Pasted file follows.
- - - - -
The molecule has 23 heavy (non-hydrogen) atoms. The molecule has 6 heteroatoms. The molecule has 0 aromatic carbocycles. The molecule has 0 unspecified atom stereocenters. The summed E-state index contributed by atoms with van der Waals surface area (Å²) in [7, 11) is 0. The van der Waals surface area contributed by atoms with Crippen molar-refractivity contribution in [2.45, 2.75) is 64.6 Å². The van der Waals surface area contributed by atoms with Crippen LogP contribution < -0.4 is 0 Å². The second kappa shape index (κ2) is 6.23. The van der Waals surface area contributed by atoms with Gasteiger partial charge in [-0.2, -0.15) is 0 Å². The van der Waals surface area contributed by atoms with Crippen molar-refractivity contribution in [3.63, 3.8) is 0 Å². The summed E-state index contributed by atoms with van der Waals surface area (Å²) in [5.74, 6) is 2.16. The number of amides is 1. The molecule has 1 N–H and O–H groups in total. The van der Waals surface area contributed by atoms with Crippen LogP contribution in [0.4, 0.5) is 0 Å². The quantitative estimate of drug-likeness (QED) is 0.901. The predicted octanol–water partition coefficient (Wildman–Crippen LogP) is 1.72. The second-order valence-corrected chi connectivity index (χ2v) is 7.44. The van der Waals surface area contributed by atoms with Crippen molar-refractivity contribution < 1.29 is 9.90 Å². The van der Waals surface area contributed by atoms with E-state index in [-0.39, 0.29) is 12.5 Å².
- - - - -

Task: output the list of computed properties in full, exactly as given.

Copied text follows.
The molecule has 23 heavy (non-hydrogen) atoms. The molecule has 6 heteroatoms. The molecule has 0 aromatic carbocycles. The molecule has 0 unspecified atom stereocenters. The summed E-state index contributed by atoms with van der Waals surface area (Å²) in [7, 11) is 0. The van der Waals surface area contributed by atoms with Crippen molar-refractivity contribution in [2.45, 2.75) is 64.6 Å². The van der Waals surface area contributed by atoms with Crippen LogP contribution < -0.4 is 0 Å². The second kappa shape index (κ2) is 6.23. The van der Waals surface area contributed by atoms with Gasteiger partial charge in [-0.2, -0.15) is 0 Å². The van der Waals surface area contributed by atoms with Crippen molar-refractivity contribution in [3.63, 3.8) is 0 Å². The summed E-state index contributed by atoms with van der Waals surface area (Å²) in [5.74, 6) is 2.16. The number of amides is 1. The molecule has 1 N–H and O–H groups in total. The van der Waals surface area contributed by atoms with Crippen LogP contribution in [0.4, 0.5) is 0 Å². The quantitative estimate of drug-likeness (QED) is 0.901. The predicted octanol–water partition coefficient (Wildman–Crippen LogP) is 1.72. The second-order valence-corrected chi connectivity index (χ2v) is 7.44. The van der Waals surface area contributed by atoms with Crippen molar-refractivity contribution < 1.29 is 9.90 Å². The van der Waals surface area contributed by atoms with E-state index in [-0.39, 0.29) is 12.5 Å².